Next, he quotes Proverbs 14:34 (in the NLT no less): “God-devotion makes a country strong; God-avoidance leaves people weak.” The NASB translation is probably better: “Righteousness exalts a nation, but sin is a disgrace to any people.” I certainly wouldn’t quibble with any of the wisdom to be found in Proverbs; but I wonder if he realizes the broad application of this verse? As a graduate of a Christian college, I can assure any reader that our campuses are, sadly, rife with sin; we just hide it better. I wonder if Mr. Hemphill is as concerned with the binge-drinking, casual sex, sanctimony, and hypocrisy rampant on our campuses as he is with the subjective endorsement of a handful of students. Does he care that Harding University, which he holds up as some moral light shining in the darkness, pretty much allowed intercollegiate athletes to do whatever they pleased without consequences (at least when I was there), just like those anti-God state schools? Favoritism is a sin too, kids.

My point is simple: Who is Mr. Hemphill, or myself, or you, or anyone to judge another’s faith, especially by how he or she votes? That is a dangerous game for any of us to be playing.

Filed under: Faith and Religion, Politics, Rants, School, , , , , , , , , , , ,

Left Behind on Wall Street

If the laying hands on Baal wasn’t enough and you still need divine reassurance about the stock market, click below.

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Bad Idea of the Week

The American Family Association e-Store is offering the item below the fold as an “an effective way to express your Christian faith this Christmas season to honor our Lord Jesus”…

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A photo that makes me want to see this movie right now

If I was trying to talk you into seeing a movie, and told you that it was directed by the guy who made Garfield, would you be convinced? Neither would I. But the picture below the fold makes me want to see this movie, really bad. Click for the awesomeness…

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Filed under: Movies

It’s over! It’s over! Woo-hoo!

My two cents on the election:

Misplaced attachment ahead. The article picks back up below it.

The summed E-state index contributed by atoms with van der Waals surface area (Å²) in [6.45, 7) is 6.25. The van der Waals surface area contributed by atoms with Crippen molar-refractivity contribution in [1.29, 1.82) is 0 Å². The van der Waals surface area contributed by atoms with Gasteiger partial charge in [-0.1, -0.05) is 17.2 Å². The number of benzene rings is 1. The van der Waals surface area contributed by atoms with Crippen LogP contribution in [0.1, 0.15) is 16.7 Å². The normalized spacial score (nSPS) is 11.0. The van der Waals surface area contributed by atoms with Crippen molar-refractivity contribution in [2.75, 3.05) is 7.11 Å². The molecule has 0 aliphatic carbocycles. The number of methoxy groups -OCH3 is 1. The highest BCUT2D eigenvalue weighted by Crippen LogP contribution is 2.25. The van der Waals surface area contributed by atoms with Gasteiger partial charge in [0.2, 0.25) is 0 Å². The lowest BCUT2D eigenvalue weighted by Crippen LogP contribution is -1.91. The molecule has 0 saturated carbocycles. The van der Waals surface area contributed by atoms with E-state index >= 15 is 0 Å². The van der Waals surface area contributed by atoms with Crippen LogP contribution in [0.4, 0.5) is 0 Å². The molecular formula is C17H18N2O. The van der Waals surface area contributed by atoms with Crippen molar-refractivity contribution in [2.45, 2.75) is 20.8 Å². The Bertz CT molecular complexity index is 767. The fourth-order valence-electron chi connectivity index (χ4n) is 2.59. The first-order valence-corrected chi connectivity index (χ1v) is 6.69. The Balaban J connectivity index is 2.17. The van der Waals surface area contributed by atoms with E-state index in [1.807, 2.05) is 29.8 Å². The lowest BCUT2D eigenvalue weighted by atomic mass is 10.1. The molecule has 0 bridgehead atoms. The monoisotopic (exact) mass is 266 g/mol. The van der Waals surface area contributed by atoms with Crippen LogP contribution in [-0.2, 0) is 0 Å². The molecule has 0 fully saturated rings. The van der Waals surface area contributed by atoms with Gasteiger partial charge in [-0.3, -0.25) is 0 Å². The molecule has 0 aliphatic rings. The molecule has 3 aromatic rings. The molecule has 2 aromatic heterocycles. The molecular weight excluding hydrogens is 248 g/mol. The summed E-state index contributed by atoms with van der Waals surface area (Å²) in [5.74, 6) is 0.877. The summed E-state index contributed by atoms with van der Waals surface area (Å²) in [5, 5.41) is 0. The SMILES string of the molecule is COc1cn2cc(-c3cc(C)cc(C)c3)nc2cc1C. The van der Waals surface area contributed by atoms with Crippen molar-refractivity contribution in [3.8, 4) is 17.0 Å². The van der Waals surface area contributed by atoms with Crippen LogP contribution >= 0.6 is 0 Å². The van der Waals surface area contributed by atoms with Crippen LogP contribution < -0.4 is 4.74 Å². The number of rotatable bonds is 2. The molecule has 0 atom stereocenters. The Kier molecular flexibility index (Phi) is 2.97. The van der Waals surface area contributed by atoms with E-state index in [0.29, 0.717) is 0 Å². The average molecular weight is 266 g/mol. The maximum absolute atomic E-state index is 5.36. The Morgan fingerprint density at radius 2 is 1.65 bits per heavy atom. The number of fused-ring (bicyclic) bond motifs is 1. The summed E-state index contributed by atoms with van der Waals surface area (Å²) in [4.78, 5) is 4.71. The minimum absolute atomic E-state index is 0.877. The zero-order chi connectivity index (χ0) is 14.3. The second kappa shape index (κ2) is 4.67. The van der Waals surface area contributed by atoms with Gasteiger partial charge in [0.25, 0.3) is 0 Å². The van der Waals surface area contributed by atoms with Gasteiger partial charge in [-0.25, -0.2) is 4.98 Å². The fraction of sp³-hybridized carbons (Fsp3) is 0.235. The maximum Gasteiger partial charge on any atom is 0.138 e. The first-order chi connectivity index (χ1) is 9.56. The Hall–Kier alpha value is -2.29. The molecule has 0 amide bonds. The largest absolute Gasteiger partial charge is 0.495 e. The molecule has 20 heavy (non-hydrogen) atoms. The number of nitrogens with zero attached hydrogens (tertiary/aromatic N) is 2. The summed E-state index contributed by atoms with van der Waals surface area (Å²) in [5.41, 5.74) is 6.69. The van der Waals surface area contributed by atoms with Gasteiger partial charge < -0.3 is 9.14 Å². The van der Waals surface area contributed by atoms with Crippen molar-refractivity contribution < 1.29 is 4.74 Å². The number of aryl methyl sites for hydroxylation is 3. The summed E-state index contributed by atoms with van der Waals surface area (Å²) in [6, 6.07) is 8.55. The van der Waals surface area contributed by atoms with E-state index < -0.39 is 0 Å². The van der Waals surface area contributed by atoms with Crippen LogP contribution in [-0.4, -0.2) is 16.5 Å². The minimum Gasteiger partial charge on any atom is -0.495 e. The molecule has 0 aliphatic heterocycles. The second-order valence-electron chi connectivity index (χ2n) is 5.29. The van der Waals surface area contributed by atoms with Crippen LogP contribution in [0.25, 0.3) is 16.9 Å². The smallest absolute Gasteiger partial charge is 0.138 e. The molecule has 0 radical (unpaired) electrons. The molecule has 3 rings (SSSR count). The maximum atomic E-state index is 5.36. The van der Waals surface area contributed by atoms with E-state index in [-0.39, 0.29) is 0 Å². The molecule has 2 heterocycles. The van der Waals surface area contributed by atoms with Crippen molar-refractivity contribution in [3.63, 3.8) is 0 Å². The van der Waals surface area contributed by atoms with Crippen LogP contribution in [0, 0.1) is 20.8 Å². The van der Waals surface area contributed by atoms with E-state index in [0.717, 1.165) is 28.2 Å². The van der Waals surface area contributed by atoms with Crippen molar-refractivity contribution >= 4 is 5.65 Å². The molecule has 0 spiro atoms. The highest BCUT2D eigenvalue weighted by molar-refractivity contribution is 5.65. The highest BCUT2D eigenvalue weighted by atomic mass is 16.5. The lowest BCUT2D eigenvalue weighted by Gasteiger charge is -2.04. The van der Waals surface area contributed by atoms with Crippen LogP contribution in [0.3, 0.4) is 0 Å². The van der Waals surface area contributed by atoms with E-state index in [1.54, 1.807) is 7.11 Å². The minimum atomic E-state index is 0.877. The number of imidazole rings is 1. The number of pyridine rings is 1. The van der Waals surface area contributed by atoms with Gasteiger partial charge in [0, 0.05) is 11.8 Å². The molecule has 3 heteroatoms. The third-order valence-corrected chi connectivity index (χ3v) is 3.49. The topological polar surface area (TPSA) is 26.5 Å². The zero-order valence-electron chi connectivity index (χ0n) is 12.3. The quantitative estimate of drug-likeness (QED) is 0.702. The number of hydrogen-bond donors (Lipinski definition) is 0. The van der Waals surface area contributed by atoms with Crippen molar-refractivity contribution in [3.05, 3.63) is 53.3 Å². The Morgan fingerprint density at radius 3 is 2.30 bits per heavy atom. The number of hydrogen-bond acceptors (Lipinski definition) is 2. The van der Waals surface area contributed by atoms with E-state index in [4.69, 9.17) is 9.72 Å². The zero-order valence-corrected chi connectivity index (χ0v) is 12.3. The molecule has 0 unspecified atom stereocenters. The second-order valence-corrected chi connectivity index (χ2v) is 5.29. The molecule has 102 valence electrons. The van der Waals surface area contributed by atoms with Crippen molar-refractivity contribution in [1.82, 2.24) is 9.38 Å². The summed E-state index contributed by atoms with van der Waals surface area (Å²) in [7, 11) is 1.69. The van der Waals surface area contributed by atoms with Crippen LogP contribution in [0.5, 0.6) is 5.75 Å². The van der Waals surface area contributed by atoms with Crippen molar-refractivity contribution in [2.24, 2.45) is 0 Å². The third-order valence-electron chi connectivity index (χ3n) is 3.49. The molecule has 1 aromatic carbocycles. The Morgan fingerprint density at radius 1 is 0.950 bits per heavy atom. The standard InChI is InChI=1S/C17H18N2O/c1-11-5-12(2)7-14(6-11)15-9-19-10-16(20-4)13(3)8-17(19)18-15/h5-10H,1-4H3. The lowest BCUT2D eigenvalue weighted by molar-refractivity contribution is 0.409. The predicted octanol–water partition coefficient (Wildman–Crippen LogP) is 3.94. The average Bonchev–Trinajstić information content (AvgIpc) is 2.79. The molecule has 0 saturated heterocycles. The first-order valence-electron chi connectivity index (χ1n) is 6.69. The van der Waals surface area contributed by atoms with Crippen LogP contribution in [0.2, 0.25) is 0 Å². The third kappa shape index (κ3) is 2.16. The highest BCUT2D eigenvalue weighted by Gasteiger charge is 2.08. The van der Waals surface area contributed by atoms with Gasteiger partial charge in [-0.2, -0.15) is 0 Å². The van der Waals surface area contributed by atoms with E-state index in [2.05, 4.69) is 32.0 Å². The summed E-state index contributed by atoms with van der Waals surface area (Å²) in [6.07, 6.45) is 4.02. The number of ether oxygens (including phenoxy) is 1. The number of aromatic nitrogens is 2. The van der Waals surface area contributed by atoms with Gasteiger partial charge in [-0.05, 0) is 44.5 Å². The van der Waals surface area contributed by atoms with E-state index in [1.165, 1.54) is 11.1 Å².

My title is sincere. I have known for the past 10 months that I would be happier about the end of the election than about whoever won it.

Within 50 years of the civil rights movement, we have seen a black man win a presidential election. There is something undeniably wonderful about that.

The next person who whines in my presence about having to wait in line to vote is going to get a punch in the throat. Millions of people around the world live in Third World toilets where any clown with enough men and guns can declare himself “President for Life”. What do you think citizens of such a country would endure to have a vote? How dare any American gripe about minor inconveniences when so many people risk their livelihoods and lives to cast a vote, or don’t get to vote at all?

McCain delivered a classy, humble, and moving concession speech. This is the John McCain that everybody loved in 2000. Where has he been for the past two years? I hope that he will have the opportunity to rehabilitate his image and reputation before he retires.

Is it just me, or did McCain actually look relieved and Obama somewhat solemn? I wonder if Obama is starting to think “What have I gotten myself into?” I sure would if I were him.

Jesse Jackson, that ambulance chaser of American race-relations, was there last night, his eyes red and moist. I wonder if he was crying from joy or because he knows that he could never have had the moment that Obama is having?

Brian Williams is okay, but I didn’t realize what a big hole Tim Russert’s passing left until last night.

If your candidate won: proceed with caution. Don’t put too much trust in any leader.

If your candidate lost: take a breath. The future is not nearly as bad as you expect.

Finally, this article, which aptly expresses how I and many other believers have felt about this election.

Filed under: Politics, , , , , , ,